Laurie Barkman:

Excellent. For business owners that you talk to, how do you think they would answer this question? And the question is, “What’s the biggest obstacle you’re facing in transitioning your company in the future?” That’s been a survey question that’s been out there from organizations like BEI and they’ve asked that, and I know the answer, generally, but I’m curious to hear what your conversations sound like.

Nana Bonsu:

Yeah, it’s kind of varied, but it tends to come down to two things, the main stance typically is that they don’t think anybody could do the work as well as they can. because after all, the business, a lot of times, especially if they started the business is based off of their intellect, the certain spirit that they had that you can’t just transfer to somebody and so that is normally the biggest thing, which is that nobody can run the business as well as they can, the business will lose its identity. But a lot of times, I think it also has to do with it…it’s not sad, but when you peel the onion, a lot of times it has to do with fear, so their fear of what’s next. Because if the business was their calling, right, what’s the next calling after that? That is unstated but a lot of times, when you peel the onion, sometimes that’s what it comes down to, but they tend to think that nobody can do it as well as they can, because the identity and disparatism is embodied in that business.

Laurie Barkman:

Well, I was going to ask you another question, but I think you’ve sort of answered it, because the question is going to be, what’s the number one myth or misconception that business owners might have about Exit Planning? And I think I would guess you’d probably answer the same thing, which is that no one can do what they’re doing in their business. How do you coach them out of it?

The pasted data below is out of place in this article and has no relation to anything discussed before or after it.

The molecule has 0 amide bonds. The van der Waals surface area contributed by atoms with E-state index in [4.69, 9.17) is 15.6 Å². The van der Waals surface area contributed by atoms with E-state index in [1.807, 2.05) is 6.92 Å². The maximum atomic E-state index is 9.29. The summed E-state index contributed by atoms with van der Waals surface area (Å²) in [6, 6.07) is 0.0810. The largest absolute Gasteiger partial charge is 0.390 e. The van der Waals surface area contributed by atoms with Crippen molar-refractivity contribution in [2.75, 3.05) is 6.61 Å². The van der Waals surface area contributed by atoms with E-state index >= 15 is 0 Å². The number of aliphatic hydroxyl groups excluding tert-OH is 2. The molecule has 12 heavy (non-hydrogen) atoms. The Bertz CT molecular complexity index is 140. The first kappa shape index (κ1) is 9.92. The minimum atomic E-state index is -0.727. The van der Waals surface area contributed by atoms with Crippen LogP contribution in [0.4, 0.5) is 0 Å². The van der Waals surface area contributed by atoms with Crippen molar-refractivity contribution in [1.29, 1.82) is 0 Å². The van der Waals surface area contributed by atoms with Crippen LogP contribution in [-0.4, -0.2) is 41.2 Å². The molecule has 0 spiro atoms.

Nana Bonsu:

Well, I mean, I think a couple of things. The way to coach them out of it is, number one, try to get them to have other interests, right, and so the the draw to do something else  gives them the motivation to be able to transfer as much of it as possible, bring people along along, bring somebody, a succession plan, in this case, some kind of succession plan, even if it’s not formal, mentor somebody who can at least do it as well as possible up to maybe 90%-95% where the owner doesn’t have to be there as much and so it’s about systematizing your business. That’s the number one thing that I coach them on.

Laurie Barkman:

Do you work with any particular types of companies in certain industries, or size? 

Nana Bonsu:

I tend to focus on companies generating $10 million in annual revenues or less and because of my background in IT, in financial services, also, I tend to work in those industries. I’ve also worked with e-commerce people, that fascinates me, of course, not to mention educational technology companies.

Laurie Barkman:

A nice mix, yeah, so there’s some services in their products. What would be something that if a business owner is listening, and they want to get started, what would be the three things that you would say they should start doing in the next three months?

Nana Bonsu:

If they want to get started doing what exactly?

Laurie Barkman:

If they want to get started, they want to learn about Exit Planning, or they want to think about their business transition, maybe what are some of the key questions they should be pondering today?

Nana Bonsu: